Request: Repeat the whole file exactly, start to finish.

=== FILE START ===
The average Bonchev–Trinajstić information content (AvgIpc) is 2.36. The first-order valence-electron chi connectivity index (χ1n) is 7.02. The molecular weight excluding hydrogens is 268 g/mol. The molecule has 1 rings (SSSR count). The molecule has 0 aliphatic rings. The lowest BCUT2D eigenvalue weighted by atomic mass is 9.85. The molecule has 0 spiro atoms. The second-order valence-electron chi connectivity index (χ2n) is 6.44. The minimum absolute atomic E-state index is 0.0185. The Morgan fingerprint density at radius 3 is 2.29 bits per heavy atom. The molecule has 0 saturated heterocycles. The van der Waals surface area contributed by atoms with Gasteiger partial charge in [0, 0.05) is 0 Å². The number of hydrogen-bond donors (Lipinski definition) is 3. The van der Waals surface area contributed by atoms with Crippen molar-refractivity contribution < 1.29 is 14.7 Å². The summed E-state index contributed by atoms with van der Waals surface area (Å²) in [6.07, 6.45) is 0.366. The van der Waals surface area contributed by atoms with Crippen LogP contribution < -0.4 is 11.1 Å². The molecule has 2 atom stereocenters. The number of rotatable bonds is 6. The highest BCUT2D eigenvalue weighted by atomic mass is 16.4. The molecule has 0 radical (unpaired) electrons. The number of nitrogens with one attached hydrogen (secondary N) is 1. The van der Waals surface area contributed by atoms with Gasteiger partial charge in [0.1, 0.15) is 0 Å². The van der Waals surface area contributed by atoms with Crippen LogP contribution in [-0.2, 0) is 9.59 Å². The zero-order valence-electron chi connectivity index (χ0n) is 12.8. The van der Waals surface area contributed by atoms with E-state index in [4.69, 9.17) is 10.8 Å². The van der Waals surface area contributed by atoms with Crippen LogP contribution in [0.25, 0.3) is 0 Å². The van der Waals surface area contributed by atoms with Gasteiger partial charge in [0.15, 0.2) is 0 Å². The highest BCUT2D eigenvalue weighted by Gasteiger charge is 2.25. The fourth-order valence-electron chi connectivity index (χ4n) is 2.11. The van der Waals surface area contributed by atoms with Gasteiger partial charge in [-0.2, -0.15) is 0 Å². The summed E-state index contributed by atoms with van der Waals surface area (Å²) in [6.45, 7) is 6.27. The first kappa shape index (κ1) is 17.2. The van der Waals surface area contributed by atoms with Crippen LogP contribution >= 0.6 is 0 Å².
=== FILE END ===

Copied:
The average Bonchev–Trinajstić information content (AvgIpc) is 2.36. The first-order valence-electron chi connectivity index (χ1n) is 7.02. The molecular weight excluding hydrogens is 268 g/mol. The molecule has 1 rings (SSSR count). The molecule has 0 aliphatic rings. The lowest BCUT2D eigenvalue weighted by atomic mass is 9.85. The molecule has 0 spiro atoms. The second-order valence-electron chi connectivity index (χ2n) is 6.44. The minimum absolute atomic E-state index is 0.0185. The Morgan fingerprint density at radius 3 is 2.29 bits per heavy atom. The molecule has 0 saturated heterocycles. The van der Waals surface area contributed by atoms with Gasteiger partial charge in [0, 0.05) is 0 Å². The number of hydrogen-bond donors (Lipinski definition) is 3. The van der Waals surface area contributed by atoms with Crippen molar-refractivity contribution < 1.29 is 14.7 Å². The summed E-state index contributed by atoms with van der Waals surface area (Å²) in [6.07, 6.45) is 0.366. The van der Waals surface area contributed by atoms with Crippen LogP contribution < -0.4 is 11.1 Å². The molecule has 2 atom stereocenters. The number of rotatable bonds is 6. The highest BCUT2D eigenvalue weighted by atomic mass is 16.4. The molecule has 0 radical (unpaired) electrons. The number of nitrogens with one attached hydrogen (secondary N) is 1. The van der Waals surface area contributed by atoms with Gasteiger partial charge in [0.1, 0.15) is 0 Å². The van der Waals surface area contributed by atoms with Crippen LogP contribution in [-0.2, 0) is 9.59 Å². The zero-order valence-electron chi connectivity index (χ0n) is 12.8. The van der Waals surface area contributed by atoms with E-state index in [4.69, 9.17) is 10.8 Å². The van der Waals surface area contributed by atoms with Crippen LogP contribution in [0.25, 0.3) is 0 Å². The van der Waals surface area contributed by atoms with Gasteiger partial charge in [0.15, 0.2) is 0 Å². The highest BCUT2D eigenvalue weighted by Gasteiger charge is 2.25. The fourth-order valence-electron chi connectivity index (χ4n) is 2.11. The van der Waals surface area contributed by atoms with Gasteiger partial charge in [-0.2, -0.15) is 0 Å². The summed E-state index contributed by atoms with van der Waals surface area (Å²) in [6.45, 7) is 6.27. The first kappa shape index (κ1) is 17.2. The van der Waals surface area contributed by atoms with Crippen LogP contribution >= 0.6 is 0 Å².